will need the assistance of a lawyer to draft the judgment.
Can I contact the judge or commissioner if I have questions or concerns?
judge or commissioner must remain impartial in order to hear your case. The judge or commissioner and persons in the
case only can communicate when everyone involved in the case can hear and join
in the discussion. This usually happens
in the courtroom or the judge/commissioner’s office. The judge or commissioner will not read a letter you send to the court. Court
rules generally require the filing of a pleading or motion with notice to all
other persons involved to bring the matter to the court’s attention.
What if there are special circumstances involving the welfare of the child?
Missouri, the law considers “joint custody” to be in the best interest of the
child. If parents are unable to agree on
a parenting plan, the court selects one parent as the “residential parent” for
school and mail purposes. The court
decides the role of each parent in decision-making and care of the child
(commonly called custody and visitation). “Sole custody” can be ordered when
appropriate. The court wants to know about
circumstances that affect the best interests of the child. A guardian ad litem is appointed to represent
the interests of the child when abuse or neglect is alleged. Parenting time also may be restricted under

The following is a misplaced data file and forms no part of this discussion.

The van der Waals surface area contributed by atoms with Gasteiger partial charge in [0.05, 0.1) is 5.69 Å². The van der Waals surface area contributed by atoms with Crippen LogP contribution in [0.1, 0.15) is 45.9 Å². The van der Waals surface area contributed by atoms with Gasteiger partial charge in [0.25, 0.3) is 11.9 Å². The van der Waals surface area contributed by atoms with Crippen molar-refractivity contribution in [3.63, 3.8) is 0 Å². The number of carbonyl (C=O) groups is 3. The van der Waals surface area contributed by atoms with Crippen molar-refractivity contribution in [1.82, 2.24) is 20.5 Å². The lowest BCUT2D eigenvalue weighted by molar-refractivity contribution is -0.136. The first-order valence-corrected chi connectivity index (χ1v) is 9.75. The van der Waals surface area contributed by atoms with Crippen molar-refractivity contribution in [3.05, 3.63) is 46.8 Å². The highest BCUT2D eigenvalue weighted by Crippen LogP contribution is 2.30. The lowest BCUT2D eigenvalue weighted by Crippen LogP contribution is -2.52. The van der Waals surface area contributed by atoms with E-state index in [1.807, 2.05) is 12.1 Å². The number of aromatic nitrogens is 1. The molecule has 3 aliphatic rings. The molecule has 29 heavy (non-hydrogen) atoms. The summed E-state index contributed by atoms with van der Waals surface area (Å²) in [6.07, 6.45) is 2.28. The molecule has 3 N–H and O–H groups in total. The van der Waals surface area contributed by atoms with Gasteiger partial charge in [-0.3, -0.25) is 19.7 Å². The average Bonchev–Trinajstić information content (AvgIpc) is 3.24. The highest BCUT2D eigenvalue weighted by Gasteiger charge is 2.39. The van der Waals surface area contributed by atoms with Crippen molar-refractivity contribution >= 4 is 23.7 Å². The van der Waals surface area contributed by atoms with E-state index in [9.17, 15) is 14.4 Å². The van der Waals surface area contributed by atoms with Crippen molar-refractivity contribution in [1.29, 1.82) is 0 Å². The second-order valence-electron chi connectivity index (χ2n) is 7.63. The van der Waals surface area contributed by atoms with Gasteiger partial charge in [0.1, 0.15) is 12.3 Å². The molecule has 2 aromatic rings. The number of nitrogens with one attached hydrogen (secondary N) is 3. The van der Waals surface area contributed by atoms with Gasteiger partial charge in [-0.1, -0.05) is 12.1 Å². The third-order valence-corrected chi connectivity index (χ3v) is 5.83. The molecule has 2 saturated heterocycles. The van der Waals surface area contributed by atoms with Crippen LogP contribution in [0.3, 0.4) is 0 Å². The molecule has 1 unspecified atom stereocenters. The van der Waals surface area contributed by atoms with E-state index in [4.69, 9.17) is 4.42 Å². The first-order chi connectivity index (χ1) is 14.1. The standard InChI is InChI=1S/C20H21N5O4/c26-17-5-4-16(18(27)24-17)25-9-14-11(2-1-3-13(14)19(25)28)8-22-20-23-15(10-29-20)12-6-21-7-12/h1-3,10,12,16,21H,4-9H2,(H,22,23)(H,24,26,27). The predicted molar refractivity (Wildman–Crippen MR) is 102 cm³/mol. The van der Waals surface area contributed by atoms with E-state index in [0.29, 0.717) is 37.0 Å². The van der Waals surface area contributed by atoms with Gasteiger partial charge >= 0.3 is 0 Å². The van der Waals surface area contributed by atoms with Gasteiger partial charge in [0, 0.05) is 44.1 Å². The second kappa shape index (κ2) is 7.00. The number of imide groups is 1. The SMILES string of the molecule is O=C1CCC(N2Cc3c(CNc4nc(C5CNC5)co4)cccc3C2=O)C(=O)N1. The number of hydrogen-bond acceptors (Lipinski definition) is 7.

some circumstances. You should consult a
lawyer if special circumstances exist. This is very important if there has been domestic violence or concerns
about child abuse or neglect.
How can parenting time be enforced after a custody order is entered by the court?
time is not dependent on the timely payment of child support, although this is
another important parenting responsibility. The police generally do not get
involved without a court order that spells out parenting time. Even when an
order exists, the police are reluctant to make determinations better made by a
judge. The parenting time scheduled in the judgment is an enforceable court
parent who has been denied court-ordered parenting time may apply for
enforcement by filing a family access motion. This process is explained on this website under the Family Access
topic. Some courts have specific programs to monitor exchanges of
children according to the parenting time spelled out in the judgment. Contact your
local court clerk's office to determine if a program is available in your area.